Most nature-centered programming has moments of otherworldliness, but this new six-part series largely succeeds in its commitment to look like nothing else before.
As the marketplace gets more crowded with each passing season, it’s become increasingly difficult for nature documentaries to simply capture wildlife as it is. Whether in response to the flurry of Attenborough-voiced tours through global habitats or as a way to just add an extra layer onto them, there’s become something of an arms race to take a well-established format and inject it with a few fresh angles.
Last year, Nat Geo’s “Hostile Planet” promised a less sanitized, more dangerous view of the ongoing interplay between predator and prey. A handful of series have emphasized their comprehensive scope, touting not just a view of the planet, but one that fixes its eye on each of the seven continents. To that growing list of hooks, add the new Netflix doc series “Night on Earth,” a six-part exploration of what happens in nature after the sun sets.
Unlike some of these other twists, this series’ distinguishing feature can’t come without some major visual changes to what audiences might be used to from these specials. Observing active nocturnal animals without the benefit of natural light leads “Night on Earth” to employ some different tech, including cameras that are extra sensitive to moonlight and a few variations on ones that can track heat as it moves across the horizon in recognizable animal shapes.
“Night on Earth” is far from the first nature-focused series to find and depict places and creatures on this planet that feel like vestiges from another galaxy. But there’s something about the way that certain images lean into unfamiliar color saturation or fixate on different animal textures that emphasize the idea to the point of fixation. Aside from a few orienting establishing shots here and there, many of these episodes commit so fully to this alien approach that it’s a legitimate surprise to be snapped back to reality when more traditional looks at various creatures start to sneak through.
With less constrictions and expectations than comparable series, “Night on Earth” also plays with ideas of scale in addition to how these animals function in the wild. Drenched in a different kind of light and crossing terrain that gets more unrecognizable the more powerful the lens, “Night on Earth” affords each creature the same chance to fill the frame. Whether a closeup on a lion crossing flatland or a small mole on the prowl across mammoth grains of sand, it’s a democratizing approach to each animal’s plight that keeps the larger wild beasts from hogging the dramatic spotlight.
The only downside to this visual freedom is that the more traditional elements feel less necessary than usual. Samira Wiley is a savvy narrator, adding some light emotional shading to explanations of this unfamiliar nocturnal behavior. But the occasional emphasis on trying to psychoanalyze these creatures feels misplaced, especially when the baseline recurring impulse seems to be “SURVIVE.” Filling in understanding of the “how” in this case is far more effective than speculating on “why.”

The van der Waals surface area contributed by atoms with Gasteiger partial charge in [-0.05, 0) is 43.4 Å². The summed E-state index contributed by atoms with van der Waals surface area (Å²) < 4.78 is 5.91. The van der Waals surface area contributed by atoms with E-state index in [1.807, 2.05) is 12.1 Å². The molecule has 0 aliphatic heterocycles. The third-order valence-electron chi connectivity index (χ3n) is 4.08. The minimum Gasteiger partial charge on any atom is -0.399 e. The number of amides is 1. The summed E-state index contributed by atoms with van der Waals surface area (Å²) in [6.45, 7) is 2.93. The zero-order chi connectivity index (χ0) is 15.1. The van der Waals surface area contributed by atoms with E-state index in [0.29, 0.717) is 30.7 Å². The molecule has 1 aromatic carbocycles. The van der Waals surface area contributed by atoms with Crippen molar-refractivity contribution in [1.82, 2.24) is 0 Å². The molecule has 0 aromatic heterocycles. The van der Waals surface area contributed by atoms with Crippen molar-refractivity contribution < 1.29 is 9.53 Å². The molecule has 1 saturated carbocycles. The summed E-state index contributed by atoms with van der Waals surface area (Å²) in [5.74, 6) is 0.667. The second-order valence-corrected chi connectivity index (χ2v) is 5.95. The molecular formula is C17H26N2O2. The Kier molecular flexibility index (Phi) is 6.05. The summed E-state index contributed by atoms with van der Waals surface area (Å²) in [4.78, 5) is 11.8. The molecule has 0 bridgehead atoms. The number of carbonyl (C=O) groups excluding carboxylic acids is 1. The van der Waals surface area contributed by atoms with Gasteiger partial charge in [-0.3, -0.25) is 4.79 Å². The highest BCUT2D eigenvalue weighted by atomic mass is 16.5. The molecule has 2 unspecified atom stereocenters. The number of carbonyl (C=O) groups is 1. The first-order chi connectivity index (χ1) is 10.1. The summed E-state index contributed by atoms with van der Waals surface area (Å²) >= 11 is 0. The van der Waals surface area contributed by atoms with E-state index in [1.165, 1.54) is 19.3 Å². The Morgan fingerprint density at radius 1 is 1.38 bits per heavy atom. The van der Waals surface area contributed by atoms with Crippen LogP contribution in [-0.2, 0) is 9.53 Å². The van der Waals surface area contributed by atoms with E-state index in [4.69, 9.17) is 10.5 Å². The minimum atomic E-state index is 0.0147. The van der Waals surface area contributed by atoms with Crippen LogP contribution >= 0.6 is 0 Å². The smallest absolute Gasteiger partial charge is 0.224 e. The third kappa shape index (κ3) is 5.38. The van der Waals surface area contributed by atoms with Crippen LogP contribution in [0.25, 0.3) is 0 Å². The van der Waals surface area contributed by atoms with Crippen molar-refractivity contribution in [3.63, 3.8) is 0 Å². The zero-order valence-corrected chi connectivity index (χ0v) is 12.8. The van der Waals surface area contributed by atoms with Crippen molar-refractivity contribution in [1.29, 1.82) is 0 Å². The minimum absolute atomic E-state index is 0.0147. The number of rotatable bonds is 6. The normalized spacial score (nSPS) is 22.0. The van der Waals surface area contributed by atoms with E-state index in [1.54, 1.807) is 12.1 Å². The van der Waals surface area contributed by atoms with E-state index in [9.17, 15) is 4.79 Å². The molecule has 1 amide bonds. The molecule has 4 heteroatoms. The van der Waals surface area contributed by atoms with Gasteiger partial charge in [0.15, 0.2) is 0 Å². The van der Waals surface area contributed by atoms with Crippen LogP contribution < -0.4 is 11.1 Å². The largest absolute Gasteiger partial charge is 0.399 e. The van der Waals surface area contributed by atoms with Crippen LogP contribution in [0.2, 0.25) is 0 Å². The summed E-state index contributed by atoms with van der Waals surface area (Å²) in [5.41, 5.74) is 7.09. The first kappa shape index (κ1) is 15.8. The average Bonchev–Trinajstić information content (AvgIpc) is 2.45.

There are a few tonal curveballs to be found in “Night on Earth.” Though much of the light-sensitive action centers on escaping danger (or luring unwitting victims into it), there are points when the show pauses to revel in the finer points of inter- and intra-species communication. The structure of one particular sequence highlighting mating techniques of a túngara frog stops just short of a multi-cam sitcom, a heavy dose of earned absurdity right before peril rears its slo-mo head once more.
The season’s penultimate episode also takes the unusual step of setting an entire chapter within major cities around the world. Venturing through parts of Singapore, Thailand, and the Pacific Northwest that are occupied by humans, “Night on Earth” maintains the animal POV, regarding the people driving and walking through the frame as passersby rather than kindred spirits. There are subtle suggestions toward the importance of conservation throughout most of the rest of the show — this installment’s message of responsible city planning seems like it’s coming a few decades too late, but maybe there’s a subconscious effect to be gained from being confronted with the way that certain species function when the vast majority of us aren’t looking.
For a show set primarily after sunset, there’s also a staggering amount of color here, too. The show could very easily lean on the core concept of bioluminescence, just tracking all the living things on jungle floors that glow in all forms of neon. In attempting to fill the screen with as much detail as possible, the tiny streaks that would otherwise get lost in a wider aerial view stand out here like tiny little phenomena. Again, this isn’t necessarily unique to “Night on Earth,” but the way it checks off those obligatory nature doc boxes situates the show consistently in an otherworldly feel. (Exhibit W: The trail of prismatic filament a jungle spider leaves behind is enough to make even the staunchest arachnophobes reconsider.)
So “Night on Earth” taps into one of the fundamental drives that’s sustained this prolonged nature doc boom in the first place. It scratches the human need to be reminded that there is more left to discover, that there are still some quasi-mystical elements of nature that science has barely had a chance to observe, much less explain. “Night on Earth” also sprinkles in some lingering views of plant life and other observable astronomical occurrences to show that an understanding of this ecosystem involves more than gawking at the fast and the large and the strong. Just like there’s no light without the dark, “Night on Earth” tries to live in the unexpected.
“Night on Earth” is now available to stream on Netflix.